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来源:搜狐汽车 作者:Ashvin Chotai

  Will China become a major exporter? Chinese companies more active

  The rise of Chinese brands and the outlook for exports from China are still among the major discussion points in the global auto industry.

  For foreign players, who can only hold a maximum of 50% equity in their Chinese joint ventures, it is less attractive to use China as a base of exports and also much more complex to integrate China into their global supply network. This puts China at a significant disadvantage compared to countries such as India, Thailand, Mexico or Brazil in the ranking of competitive production locations for exports.

  Exports from joint ventures will become significant only when global OEMs make China the global production hub for selected models. This is unlikely to happen in the current policy environment. In the near term, I would expect the main thrust of automotive exports by foreign JVs to be in the area of components, engines, and transmissions. Exports of built-up vehicles will grow more gradually. I would be more optimistic about the export outlook from joint ventures such Shanghai-GM. Relation between the SAIC and GM is positive and the two companies are already cooperating outside China through a Hong-Kong based joint venture.

  Chinese Brands More Active On the Export Front

  Of course the situation is very different for Chinese brands. So far, Chinese penetration of export markets has been low and restricted to emerging markets such as Russia, South/Central America and Africa/Middle East. Moving up to the next level would require success in the major developed regions of North America and Europe. In this respect, it appears very unlikely that Chinese brands will emulate he success of Japanese brands in the 1970s and 1980s. Chinese cars are still lagging far behind international levels in areas such as styling, safety, emissions, and general performance. In addition, durability is untested. Chinese companies also face challenges in areas such as branding, distribution, and after-sales.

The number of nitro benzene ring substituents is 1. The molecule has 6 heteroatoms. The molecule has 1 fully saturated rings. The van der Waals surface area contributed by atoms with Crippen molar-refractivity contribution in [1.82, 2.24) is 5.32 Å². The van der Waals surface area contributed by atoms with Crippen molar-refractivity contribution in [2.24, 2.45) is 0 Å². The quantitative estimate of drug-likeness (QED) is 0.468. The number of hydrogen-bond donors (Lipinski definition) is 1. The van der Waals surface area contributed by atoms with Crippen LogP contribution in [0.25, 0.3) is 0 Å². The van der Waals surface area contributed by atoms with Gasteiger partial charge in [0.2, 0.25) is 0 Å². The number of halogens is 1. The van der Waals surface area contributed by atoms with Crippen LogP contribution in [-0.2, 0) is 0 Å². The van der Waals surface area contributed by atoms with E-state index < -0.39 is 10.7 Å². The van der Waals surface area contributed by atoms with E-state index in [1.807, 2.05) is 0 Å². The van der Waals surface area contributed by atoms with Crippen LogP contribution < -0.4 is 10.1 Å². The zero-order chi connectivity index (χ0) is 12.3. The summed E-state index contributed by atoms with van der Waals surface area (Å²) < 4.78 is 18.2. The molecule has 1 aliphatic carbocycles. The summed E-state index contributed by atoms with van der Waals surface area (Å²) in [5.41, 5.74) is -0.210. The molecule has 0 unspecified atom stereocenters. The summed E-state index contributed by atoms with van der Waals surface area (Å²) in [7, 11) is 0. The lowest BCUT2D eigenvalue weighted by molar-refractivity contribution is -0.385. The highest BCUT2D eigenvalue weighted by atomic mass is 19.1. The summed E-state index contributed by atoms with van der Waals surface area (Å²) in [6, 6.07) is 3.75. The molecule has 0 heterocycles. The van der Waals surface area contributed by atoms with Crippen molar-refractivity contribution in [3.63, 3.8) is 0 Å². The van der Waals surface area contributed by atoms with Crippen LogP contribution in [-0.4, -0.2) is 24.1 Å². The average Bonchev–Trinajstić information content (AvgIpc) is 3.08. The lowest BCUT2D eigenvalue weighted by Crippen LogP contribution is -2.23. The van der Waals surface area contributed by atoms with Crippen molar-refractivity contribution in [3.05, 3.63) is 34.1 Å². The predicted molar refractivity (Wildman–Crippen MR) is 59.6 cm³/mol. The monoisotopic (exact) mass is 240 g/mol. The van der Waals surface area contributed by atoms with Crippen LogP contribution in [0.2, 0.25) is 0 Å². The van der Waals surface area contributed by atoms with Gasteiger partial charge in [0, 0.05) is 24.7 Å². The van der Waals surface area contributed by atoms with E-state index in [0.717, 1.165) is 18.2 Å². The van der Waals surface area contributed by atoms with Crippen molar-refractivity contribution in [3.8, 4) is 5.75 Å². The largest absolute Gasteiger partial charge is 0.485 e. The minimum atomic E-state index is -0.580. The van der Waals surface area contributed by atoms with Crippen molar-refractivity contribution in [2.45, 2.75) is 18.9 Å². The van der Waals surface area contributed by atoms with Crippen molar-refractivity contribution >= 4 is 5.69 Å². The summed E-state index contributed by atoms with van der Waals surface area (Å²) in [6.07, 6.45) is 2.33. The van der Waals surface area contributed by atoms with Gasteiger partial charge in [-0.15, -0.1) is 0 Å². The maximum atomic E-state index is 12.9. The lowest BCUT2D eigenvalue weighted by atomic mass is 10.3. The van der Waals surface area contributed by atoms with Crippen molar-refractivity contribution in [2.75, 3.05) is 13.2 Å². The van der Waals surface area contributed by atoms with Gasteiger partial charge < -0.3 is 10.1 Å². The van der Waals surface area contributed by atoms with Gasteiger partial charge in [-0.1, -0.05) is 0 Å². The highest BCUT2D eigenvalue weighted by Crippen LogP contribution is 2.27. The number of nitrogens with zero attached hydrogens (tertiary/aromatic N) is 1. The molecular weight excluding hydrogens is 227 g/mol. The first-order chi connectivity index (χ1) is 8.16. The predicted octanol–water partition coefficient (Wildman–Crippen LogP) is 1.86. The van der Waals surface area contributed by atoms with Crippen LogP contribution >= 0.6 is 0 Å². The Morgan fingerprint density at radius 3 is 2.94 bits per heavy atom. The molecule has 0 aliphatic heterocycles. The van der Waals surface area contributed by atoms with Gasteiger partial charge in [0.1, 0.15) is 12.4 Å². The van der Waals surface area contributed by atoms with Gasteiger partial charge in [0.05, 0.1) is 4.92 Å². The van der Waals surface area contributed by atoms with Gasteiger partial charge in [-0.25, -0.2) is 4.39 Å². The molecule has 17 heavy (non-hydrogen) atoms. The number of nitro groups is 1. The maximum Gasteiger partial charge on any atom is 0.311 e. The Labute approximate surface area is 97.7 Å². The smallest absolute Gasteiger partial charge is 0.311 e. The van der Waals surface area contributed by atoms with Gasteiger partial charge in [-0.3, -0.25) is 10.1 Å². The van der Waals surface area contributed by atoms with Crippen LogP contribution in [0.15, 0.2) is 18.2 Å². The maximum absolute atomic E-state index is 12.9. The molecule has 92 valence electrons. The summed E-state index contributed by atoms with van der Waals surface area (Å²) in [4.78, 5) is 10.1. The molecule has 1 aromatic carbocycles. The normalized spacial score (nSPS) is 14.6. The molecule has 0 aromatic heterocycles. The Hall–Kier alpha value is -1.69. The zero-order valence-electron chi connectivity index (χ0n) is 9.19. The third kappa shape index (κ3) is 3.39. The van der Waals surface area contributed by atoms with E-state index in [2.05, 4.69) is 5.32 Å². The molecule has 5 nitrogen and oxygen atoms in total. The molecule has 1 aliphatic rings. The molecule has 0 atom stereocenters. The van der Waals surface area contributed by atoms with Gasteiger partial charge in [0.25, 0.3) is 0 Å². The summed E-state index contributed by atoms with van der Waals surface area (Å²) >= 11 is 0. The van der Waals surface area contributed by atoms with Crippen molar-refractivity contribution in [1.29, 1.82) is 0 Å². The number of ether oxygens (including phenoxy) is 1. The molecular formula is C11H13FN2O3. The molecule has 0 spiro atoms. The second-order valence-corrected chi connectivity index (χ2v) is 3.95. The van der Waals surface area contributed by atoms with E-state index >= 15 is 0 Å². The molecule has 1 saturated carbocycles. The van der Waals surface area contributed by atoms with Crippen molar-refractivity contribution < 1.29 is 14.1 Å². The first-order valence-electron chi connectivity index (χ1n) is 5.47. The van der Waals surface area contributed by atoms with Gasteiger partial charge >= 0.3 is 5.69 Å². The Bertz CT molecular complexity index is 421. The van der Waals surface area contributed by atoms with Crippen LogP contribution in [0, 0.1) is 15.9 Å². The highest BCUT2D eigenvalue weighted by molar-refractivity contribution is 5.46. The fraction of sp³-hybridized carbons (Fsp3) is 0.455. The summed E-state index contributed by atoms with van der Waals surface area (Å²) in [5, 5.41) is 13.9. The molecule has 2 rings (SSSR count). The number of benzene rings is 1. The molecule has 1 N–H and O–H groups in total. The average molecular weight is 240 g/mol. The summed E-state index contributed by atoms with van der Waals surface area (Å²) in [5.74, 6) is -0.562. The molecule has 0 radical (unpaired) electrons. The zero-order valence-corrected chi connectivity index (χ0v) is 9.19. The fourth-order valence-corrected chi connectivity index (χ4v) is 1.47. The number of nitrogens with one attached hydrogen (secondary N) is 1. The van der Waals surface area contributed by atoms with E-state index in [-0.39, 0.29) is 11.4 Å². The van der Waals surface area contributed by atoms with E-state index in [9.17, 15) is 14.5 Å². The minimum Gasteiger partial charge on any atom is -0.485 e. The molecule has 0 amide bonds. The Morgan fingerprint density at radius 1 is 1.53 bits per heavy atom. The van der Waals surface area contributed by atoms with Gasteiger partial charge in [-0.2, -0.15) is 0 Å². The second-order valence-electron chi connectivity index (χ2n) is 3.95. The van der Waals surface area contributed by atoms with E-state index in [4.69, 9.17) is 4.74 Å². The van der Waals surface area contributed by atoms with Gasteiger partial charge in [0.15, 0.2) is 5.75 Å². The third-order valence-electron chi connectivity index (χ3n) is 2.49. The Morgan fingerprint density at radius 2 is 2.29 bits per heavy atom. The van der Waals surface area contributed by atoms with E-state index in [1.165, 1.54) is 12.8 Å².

Overall, while China will continue to benefit from very high levels of investments from Chinese as well as foreign players, bulk of the production will continue to be earmarked for domestic demand. Although Chinese exports will rise, they will continue to form a relatively small part of China’s domestic vehicle production. Acquisitions, such as Geely’s purchase of Volvo and partnerships such the one between GM and Shanghai Automotive provides the Chinese company with the opportunity to work with experienced international partners who can guide and help them to penetrate the more sophisticated markets more rapidly.

  Can JVs extend Cooperation outside China?

  As JVs will most likely continue to dominate the domestic market, an interesting question is whether some of these joint ventures can extend their cooperation outside China.

  At present JVs are not big exporters and with the one exception of Shanghai-GM, there is virtually no cooperation between the JV partners outside China. Of course, for the JV to extend beyond China, the relationship between the Chinese and foreign partners needs to be on a very solid footing. At present, when we have a situation where many of the foreign companies have more than one Chinese JV partner and where the Chinese partner has multiple foreign partners not to mention their own independent brands, there are too many conflicts of interest for such a development to take place. But it is an issue that policy makers and the industry could explore more constructively.

  Consolidation: What about private Chinese companies and foreign companies?

  In recent years, the government has been trying to consolidate the highly fragmented, industry structure. The roadmap for consolidation has been in place for a number of years and there has been some progress. One of the limitations of this roadmap is that it only addresses consolidation of smaller state owned Chinese companies into larger state owned conglomerates. It does not really address the role of private Chinese companies such as BYD, Great Wall, Geely, Lifan. The consolidation policy roadmap also does not formally recognize the existence of foreign assemblers; so it cannot address the nature of complexity and fragmentation due to multiple joint ventures between Chinese and foreign companies, proliferation of models and brands. Indeed, the need to have joint venture brands will further complicates the market and industry structure.

  This is an issue which policy makers need to reconsider in the next version of the industry consolidation roadmap. However, government’s other goals such the need to support development of independent brands and indigenous technology plus with provincial interests will continue to remain as significant obstacles.

  Over capacity or shortage of capacity ?

  The issue of overcapacity in the China’s auto industry has been much debated. Booming sales in 2009 and 2010 encouraged virtually every company to accelerate capacity expansion plans. In high growth markets, capacity expansion in anticipation of expected growth makes a great deal commercial sense. There is of course the risk of overcapacity if demand growth then disappoints.